To summarise, price of an asset depends a lot more on the microstructures of the deal, the buyer and seller dynamics and emotional factors like FOMO, than what we generally account for.  I think these factors become more important in comparatively illiquid markets like job market, private investing, etc. where relatively less number of parties participate and thus price discovery depends a lot on buyer and seller dynamics.

· 8 min read

I often find myself discussing with friends about decentralization and its benefits. Somehow people believe that decentralization is inherently good. Most of us have a meme of evil corp in our mind - and anything which gives us hope of taking down these evil corps seems quite appealing. Most of us hate how these evil corps like Google, FB, Uber, etc. make a huge profit - and potentially by selling our data/time as their key offering.

So something which can bring down these evil corps is good, right?

Well, the point is that good and bad are just moral standpoints, and society ultimately rewards efficiency.

The general argument is that a decentralised organization needs much less administrative cost as people are aligned based on the incentive structure. So, less number of employees for marketing, administration, etc. and hence lower cost in employee expenses. Also, decentralised orgs don't have a profit motive, so all the value created is distributed in the network.

All this is fine, but we need to ask what are we losing when we remove all these people who essentially help in coordination? Let's examine in more detail.

Let's take the example of Uber.

  • The Ops people in Uber ensure that there are enough driver partners on board before launching in a city.

  • The Marketing people make customers aware that Uber is getting launched in a city. When Uber is already launched in a city, they keep running campaigns to keep Uber at the top of the mind of people, so that they book an Uber whenever the need a cab.

  • The Customer Success team responds to customer queries and complains. If someone was wrongly charged or they lost something in the Uber, they can dial up customer care to register their issue. These people then follow up on that complain to ensure that it is resolved.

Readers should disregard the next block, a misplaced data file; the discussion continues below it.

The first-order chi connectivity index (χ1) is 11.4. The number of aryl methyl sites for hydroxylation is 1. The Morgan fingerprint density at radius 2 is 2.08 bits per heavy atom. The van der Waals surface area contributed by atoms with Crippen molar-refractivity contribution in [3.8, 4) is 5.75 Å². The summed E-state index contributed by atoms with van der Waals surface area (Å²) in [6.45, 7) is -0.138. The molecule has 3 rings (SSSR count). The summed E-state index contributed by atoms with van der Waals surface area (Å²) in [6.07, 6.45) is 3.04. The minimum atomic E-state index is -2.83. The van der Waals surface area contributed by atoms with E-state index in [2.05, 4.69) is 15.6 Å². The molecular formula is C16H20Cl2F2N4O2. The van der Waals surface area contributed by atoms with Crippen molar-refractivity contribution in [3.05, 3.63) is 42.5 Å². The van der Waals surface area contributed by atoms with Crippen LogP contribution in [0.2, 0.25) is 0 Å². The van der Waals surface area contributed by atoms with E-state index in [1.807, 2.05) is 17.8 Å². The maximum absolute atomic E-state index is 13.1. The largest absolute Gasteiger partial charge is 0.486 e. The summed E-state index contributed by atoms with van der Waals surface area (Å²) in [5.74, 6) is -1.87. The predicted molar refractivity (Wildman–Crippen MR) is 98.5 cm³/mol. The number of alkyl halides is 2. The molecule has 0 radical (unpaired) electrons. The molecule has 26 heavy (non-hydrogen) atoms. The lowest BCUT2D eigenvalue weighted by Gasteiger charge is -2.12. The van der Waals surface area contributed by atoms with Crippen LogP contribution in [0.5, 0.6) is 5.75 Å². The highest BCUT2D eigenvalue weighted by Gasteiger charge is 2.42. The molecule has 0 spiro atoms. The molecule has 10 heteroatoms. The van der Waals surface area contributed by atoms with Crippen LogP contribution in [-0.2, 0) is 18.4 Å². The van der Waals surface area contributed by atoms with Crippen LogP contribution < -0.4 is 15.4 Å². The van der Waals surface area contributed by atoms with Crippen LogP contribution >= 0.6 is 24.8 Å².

• Support for driver partners ensures that they are well trained on etiquettes, traffic rules, etc. so that a minimum standard is maintained when someone starts driving in the Uber network.

  • Folks in legal and regulatory department handle any issues which regulatory agencies may have. They communicate with the govt. and policy-making bodies to apprise them of their business and the value it can bring to the people.

  • Product people and developers develop and maintain quality mobile apps which work in different network conditions, phone type, etc.

So, apart from the customers and drivers, there are many types of people which form a marketplace company like Uber.

Now, let's see how will these functions work for a decentralised version of Uber - dUber (in lines of dApp)

For simplicity, dUber issues a dUber ERC20 token (The primary construct will remain similar if it's a native cryptocurrency, the gas cost will be replaced by miner fees, or something similar)

So, to bootstrap the network - dUber premines dUber token and issues some in ICO to raise initial funding.

A part of the funding is used to pay developers to get the product made and released - of course in open source. The ICO is run by a team which would say be a foundation with some dUber tokens. They are paid partly in dUber token so the incentives are aligned.

Marketing - For marketing, suppose dUber air drops the tokens to customers. These effectively act as initial free use cards which even traditional startups use.

But wait, who will ensure that there is enough number of cars on the street on dUber? So, somebody needs to introduce this dUber app to the drivers. They can't be just expected to start taking rides through dUber. They need to be handheld.